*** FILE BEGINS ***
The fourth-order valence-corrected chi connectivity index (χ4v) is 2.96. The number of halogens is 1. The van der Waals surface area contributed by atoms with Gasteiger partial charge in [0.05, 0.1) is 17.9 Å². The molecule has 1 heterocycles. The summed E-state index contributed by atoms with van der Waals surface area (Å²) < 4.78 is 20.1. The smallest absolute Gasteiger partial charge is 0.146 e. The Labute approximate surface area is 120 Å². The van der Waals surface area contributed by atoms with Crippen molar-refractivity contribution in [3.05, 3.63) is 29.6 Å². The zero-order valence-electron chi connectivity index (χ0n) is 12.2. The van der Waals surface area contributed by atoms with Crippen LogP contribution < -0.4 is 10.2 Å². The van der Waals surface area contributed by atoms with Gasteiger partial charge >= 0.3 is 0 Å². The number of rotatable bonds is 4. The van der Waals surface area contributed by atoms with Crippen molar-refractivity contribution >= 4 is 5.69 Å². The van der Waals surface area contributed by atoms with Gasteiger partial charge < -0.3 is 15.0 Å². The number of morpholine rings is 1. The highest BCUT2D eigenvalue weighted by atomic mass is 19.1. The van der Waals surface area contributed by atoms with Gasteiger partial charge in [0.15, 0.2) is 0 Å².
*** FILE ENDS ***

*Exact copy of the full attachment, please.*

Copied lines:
The fourth-order valence-corrected chi connectivity index (χ4v) is 2.96. The number of halogens is 1. The van der Waals surface area contributed by atoms with Gasteiger partial charge in [0.05, 0.1) is 17.9 Å². The molecule has 1 heterocycles. The summed E-state index contributed by atoms with van der Waals surface area (Å²) < 4.78 is 20.1. The smallest absolute Gasteiger partial charge is 0.146 e. The Labute approximate surface area is 120 Å². The van der Waals surface area contributed by atoms with Crippen molar-refractivity contribution in [3.05, 3.63) is 29.6 Å². The zero-order valence-electron chi connectivity index (χ0n) is 12.2. The van der Waals surface area contributed by atoms with Crippen LogP contribution < -0.4 is 10.2 Å². The van der Waals surface area contributed by atoms with Gasteiger partial charge >= 0.3 is 0 Å². The number of rotatable bonds is 4. The van der Waals surface area contributed by atoms with Crippen molar-refractivity contribution >= 4 is 5.69 Å². The van der Waals surface area contributed by atoms with Gasteiger partial charge < -0.3 is 15.0 Å². The number of morpholine rings is 1. The highest BCUT2D eigenvalue weighted by atomic mass is 19.1. The van der Waals surface area contributed by atoms with Gasteiger partial charge in [0.15, 0.2) is 0 Å².